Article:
I thought, when I watered the cactus yesterday, the blooms would vanish quickly. And indeed, two flowers dropped — but two new ones opened up. So it lives on and maybe, if I am very lucky, it will make it through the holidays.
I don’t take a lot of snapshots of people. I take a lot of animal snapshots and this year, I took a lot of shots of our town being happy as the Christmas parade was about to start. That was different for me. I think, on the average, I like animals better than people.
About birds and feeders. I put up the bird feeder because every winter, I’ve watched the cold little birds shivering in the bushes, nothing to eat, fluffing their little feathers to fend off the cold which my coat, sweatshirt, gloves, and muffler can’t fully prevent.
It makes me feel guilty and sad. We have so damaged their native habitat, this year I said “I have to help them. I can’t just watch them shiver and die from cold and starvation.” Being told to let “nature take her course” is a ridiculous statement after humans have done everything possible to make nature take OUR course, without regard for any other living creatures. whose lives we were dislocating or destroying.
Now, I feed the birds and the squirrels and I am finding an enormous satisfaction in it. I watch them. I don’t always take pictures. Sometimes, I just watch them. I listen for them, too. Today I heard a loud “twee, twee, twee.” That means there is a Cardinal nearby. I didn’t see him, but I’m betting the other birds knew exactly where he was.
The little birds really are surprisingly protective of the feeders … something I didn’t anticipate.
I suppose they feel threatened by the larger birds, though they shouldn’t. They eat different parts of the foods, too. They need to share it so everyone is healthy. It will serve them well.
The heat went out. Again. Third or fourth time since the temperature started its plunge past zero. This was going to be the coldest night of the year to date so of course, the boiler went out. I called the company — and the guy who fixes stuff was supposed to call back and let me know when he would get here.
Sometime around eight, I realized it wasn’t chilly. It was cold. I looked at the thermostat and it read 59 degrees. The heat was set at 67. Bit of a drop, there. I went downstairs and it was even colder.
I pressed the red button on the front of the boiler and it whooshed into that delicious little roar we love to hear in the winter. Then it got a lot quieter as the flame went out. After which, the chilly silence of a non-working boiler.
Two weeks ago, we had them here to fix the identical problem. I had delicately suggested that the “new” igniter might not be working but maybe no one heard me and anyway, why would a new igniter not work? It was new, right?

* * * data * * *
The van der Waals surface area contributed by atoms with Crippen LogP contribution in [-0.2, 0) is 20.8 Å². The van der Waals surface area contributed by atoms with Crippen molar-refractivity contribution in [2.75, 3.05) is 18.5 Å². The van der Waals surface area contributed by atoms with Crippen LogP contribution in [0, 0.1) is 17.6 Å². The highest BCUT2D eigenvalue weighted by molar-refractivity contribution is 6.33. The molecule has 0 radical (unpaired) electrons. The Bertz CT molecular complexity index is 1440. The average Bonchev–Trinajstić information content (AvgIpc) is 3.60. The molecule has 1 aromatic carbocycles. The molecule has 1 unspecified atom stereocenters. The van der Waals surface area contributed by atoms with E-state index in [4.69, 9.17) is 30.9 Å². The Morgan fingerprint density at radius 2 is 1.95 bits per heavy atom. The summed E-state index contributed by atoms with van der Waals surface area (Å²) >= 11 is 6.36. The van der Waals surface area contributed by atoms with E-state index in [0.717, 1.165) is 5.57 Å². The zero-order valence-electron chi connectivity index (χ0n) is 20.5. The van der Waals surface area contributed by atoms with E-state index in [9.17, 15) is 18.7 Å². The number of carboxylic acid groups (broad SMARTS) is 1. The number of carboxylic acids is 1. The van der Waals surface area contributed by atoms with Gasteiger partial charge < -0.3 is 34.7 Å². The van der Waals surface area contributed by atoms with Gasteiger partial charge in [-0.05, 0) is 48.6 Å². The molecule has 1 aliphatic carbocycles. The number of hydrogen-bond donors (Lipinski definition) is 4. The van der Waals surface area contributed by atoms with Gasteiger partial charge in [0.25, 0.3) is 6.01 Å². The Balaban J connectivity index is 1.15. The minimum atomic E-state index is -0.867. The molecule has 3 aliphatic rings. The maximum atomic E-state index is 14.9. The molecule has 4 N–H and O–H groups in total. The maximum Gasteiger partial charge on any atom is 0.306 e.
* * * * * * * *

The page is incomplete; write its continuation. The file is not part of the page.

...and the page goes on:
In the middle of July, the service fellow was here and tuned up the boiler. He replaced the igniter, which was reasonable. The heating system is not a child bride anymore. It needs regular servicing. But since that replacement, it doesn’t work. Sometimes, it stops. Normally, I press that red button (it’s really the only thing I know how to do on a boiler) and it restarts.
It’s okay, at least for a while. Other times, it just stops and won’t restart. We’ve got almost 3/4 of a tank of fuel, so that’s not the problem.
By now, it was 9:30. We’ve been working with this same company since we moved to the valley, 19 years ago. The contract includes 24-hour service because it gets very cold here and no one can survive long without a heating system. They always get back to us in a few minutes, at least to tell us when to expect the fixer. This time, the phone did not ring.
By 10:45, I was getting worried and cold. The dogs didn’t care. Let’s hear it for fur coats! I got really ON that phone call. They seemed a bit at a loss and they said they really WERE trying to get hold of the guy.
“Have you lost him?” I asked. Can you lose your service guy? He’s a pretty big guy.
Maybe the truck broke down. Maybe the cell phone battery punked out. Maybe there’d been an accident. These are dependable people and this was most unlike their usual way of operating.
Finally, I got a call back from the woman who owns the place (she just inherited it from her father) and she said: “He fell asleep. Didn’t hear the phone. I told him to not explain, just get in the truck and GO.”
It took almost an hour an a half. Where does he live? Not in the valley. You’d have to travel the length of the valley two or three times to need that much time, so he must live north or even further into the empty lands than us.